World Superbike Champion
Join Date: Jul 2011
I Ride: 2012 Ninja ZX6R (Rin), 2015 KLR
Roll off: True Newbies Read
Please forgive me if this post makes no sense, because I'm a little tipsy (Read: Jameson), but I thought of this when I was on a ride this weekend and still think it's a good idea, somehow. I've seen some new riders popping up here and there, so maybe this will be handy. Of course, it was so cold that my brain might have frozen, so maybe you should move on....
I would love if the expert riders would contribute, clarify and correct me where necessary (I've much to learn, too!).
I wanted to bring up a riding technique (specifically, a throttle control technique) that is vastly underappreciated among new riders. Specifically, the number of videos I see of riders with all the right gear and nice bikes that end up plastics down due to sudden throttle chops has driven me to the magnanimity of elucidating the point: roll off (do not chop) the throttle.
Briefly, by a roll-off I mean you don't let the throttle slip closed or jam it closed suddenly. Instead, you keep your grip and close the throttle with control, specifically actuating it to decrease the amount of throttle mindfully.
Remember that even given the presence of a slipper clutch on your modern, high performance cornering device, the engine slowing the motorbike achieves primarily wear on the engine, but secondarily and most importantly drag forces over which you have no control.
The reason the strongest brake is in your right hand is that your hand, being more dextrous than your foot, will provide the most precise control of the drag forces slowing your motorbike. The rationale for this is that slowing the cycle will transfer the weight to the front (your thinner tire, with the smaller traction patch), so you want to be very precise in doing so.
However, when you chop the throttle, you allow the engine to brake with no deference to your will. Not only is engine braking out of your control, but it is sudden, ever present and nigh unpredictable since the degree of drag will vary with your current speed. The brake allows for the precise application of drag, the engine applies it at a constant rate based on its friction regardless of your input.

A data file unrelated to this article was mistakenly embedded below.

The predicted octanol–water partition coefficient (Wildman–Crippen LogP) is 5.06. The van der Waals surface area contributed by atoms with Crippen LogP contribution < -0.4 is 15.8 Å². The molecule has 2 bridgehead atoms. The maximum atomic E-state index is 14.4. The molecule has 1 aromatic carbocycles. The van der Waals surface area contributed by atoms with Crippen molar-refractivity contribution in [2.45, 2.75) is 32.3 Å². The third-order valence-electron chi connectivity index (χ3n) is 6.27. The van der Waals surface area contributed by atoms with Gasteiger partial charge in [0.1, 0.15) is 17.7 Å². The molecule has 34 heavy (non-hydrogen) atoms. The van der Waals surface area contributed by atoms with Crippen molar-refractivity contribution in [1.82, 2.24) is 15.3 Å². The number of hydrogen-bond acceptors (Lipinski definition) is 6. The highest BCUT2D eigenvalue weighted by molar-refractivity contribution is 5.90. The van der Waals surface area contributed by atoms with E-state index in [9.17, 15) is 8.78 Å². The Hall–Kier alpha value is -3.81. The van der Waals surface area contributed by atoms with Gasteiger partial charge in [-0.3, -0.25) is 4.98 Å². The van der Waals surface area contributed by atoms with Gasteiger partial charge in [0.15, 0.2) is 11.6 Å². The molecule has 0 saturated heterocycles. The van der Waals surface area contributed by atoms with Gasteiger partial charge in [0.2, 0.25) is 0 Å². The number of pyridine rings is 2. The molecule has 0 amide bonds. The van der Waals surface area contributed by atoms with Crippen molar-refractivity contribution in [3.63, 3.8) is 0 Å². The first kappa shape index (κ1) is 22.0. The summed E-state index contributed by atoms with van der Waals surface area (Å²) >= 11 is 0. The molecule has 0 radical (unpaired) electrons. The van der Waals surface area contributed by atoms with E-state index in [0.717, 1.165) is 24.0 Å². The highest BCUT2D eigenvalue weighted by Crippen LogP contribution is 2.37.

Particularly in cornering, this will destabilize the bike, result in the wrong weight distribution and, if you're at your traction limit on the rear tire, possibly produce a quick high-side.
The point? A slow, or at least smooth roll-off with the throttle will reduce the sudden impulse of resulting drag. In mid corner (upon noticing a hazard or finding traffic) it will give you an opportunity to hold your lean angle rather than standing the bike up and going wide (an immediate result of increase weight and drag on the front tire).
The place to practice this, I have found, is on the highway. With long straights where all you have to consider is the joy handle, it's easy to attentively practice the roll off and notice the results. With a smooth roll-off, you will notice the forces throwing the bike forward, even at highway speed, aren't as pronounced. The bike will feel stabled and controlled, and so will you. You'll become accustomed to this there, and when you're mid-corner and come up on a minivan moving 20 mph slower than you are you'll be ready.
As an added bonus, the smooth rolloff will require that you anticipate your moves on the highway, which I found enhanced the precision of my negotiation of traffic. Remember that one of the downsides of your weightless machine is your ability to change velocity unpredictably. If you're smoother, other drivers are (slightly) better able to anticipate your path.